by Joshua Greenough, VP of Operations
You may not have heard about the DARPA Network Challenge that went on this last Saturday because there wasn’t much formal press during the contest. But if anybody asked you to find a red balloon via Twitter or Facebook, then you were a part of it.
The challenge sounds easy:
“Be the first to submit the locations of 10 moored, 8-foot, red, weather balloons at 10 fixed locations in the continental United States. The balloons will be in readily accessible locations and visible from nearby roads.”
But if you stop to think about how big of a place this contest covers, it becomes an impossible task for a small team to execute. This, of course, was the test, and some kids from MIT knocked it out of the park.
It took them 9 hours to find all 10 balloons.
Take a look at the map below for the locations:
Here is the description of how they did it:
- A person signs up via email on the following website: http://balloon.mit.edu/.
- This person wins $2000 if they find a balloon.
- Forward to your friends and get them to sign up.
- You win $1000 if your immediate friend finds it.
- Now all your friends forward to their friends.
- If a friend’s friend finds it you get $500.
- Repeat step 3 for everybody.
- If a friend’s friend’s friend finds it you get $250.
- The remaining $250 goes to charity.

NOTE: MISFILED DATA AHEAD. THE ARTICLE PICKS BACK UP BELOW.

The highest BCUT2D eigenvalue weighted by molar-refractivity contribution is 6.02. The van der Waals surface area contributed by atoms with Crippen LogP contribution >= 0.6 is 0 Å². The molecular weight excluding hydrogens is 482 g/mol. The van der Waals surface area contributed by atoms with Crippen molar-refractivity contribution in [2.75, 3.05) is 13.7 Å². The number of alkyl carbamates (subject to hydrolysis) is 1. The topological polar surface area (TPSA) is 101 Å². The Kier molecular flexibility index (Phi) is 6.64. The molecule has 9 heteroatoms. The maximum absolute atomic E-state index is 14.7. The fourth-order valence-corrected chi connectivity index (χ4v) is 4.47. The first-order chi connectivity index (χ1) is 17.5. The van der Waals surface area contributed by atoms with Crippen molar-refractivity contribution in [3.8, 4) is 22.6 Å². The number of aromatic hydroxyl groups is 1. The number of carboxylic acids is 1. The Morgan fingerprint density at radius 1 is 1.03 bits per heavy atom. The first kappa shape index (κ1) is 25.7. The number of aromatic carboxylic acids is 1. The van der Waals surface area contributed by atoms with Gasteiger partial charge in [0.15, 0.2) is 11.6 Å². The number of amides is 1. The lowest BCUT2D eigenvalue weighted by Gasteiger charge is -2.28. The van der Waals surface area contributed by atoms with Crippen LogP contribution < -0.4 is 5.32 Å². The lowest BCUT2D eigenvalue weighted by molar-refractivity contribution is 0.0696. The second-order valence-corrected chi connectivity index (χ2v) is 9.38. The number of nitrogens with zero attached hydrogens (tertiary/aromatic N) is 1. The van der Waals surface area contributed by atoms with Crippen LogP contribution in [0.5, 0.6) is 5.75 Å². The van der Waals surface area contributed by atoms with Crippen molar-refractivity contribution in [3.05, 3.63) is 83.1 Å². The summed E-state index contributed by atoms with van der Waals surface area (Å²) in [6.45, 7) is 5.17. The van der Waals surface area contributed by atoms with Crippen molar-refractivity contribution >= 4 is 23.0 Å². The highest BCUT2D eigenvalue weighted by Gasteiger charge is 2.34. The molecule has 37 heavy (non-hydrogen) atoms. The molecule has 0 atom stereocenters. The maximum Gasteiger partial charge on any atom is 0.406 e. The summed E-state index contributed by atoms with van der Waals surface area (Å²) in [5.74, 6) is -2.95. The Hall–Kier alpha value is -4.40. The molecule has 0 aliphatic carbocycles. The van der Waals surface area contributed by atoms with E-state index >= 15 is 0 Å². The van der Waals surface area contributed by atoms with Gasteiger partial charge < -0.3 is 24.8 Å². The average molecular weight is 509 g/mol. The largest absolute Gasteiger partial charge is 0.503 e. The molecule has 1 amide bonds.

See the image below for the “pyramid” scheme:
And now why it worked…
They had many viral elements in the equation:
b) Compelling incentives – Find a balloon to get cash, involve your friends and get more cash
c) Low barriers – sign-up via web/email
d) Multipliers – a personal link on sign-up to send to friends via any social mode
e) Ego capital – “You might get on TV if I find a balloon!”
f) Feel good moment – some prize money went to charity
Compare this with the “Army of Eyes” team.
They got part of it, but not all of it. They built the same idea to reach lots of people via Twitter / I-phone / Facebook and created an incentive with the money. But, the “Army of Eyes” didn’t win. Why not? They didn’t give people a mechanism or incentive to spread the contest. The more people who sign up, the more likely we are to win as a group, but the less likely we are to win as an individual. I bet that it would have worked eventually, but clearly, their army didn’t grow fast enough compared to MIT.
I realize that the defense agency doing a contest about that “will explore the roles the Internet and social networking play in the timely communication, wide-area team-building, and urgent mobilization required to solve broad-scope, time-critical problems” is probably not so sexy, so let’s bring it back to social commerce.
Today’s additional food for thought is that Google rolled out real time updates from Twitter. This is certainly closer to having commerce implications than a red balloon.
Watch this video and imagine the possibilities.
What do you do to mobilize your army of customers? Is your company working in real time?
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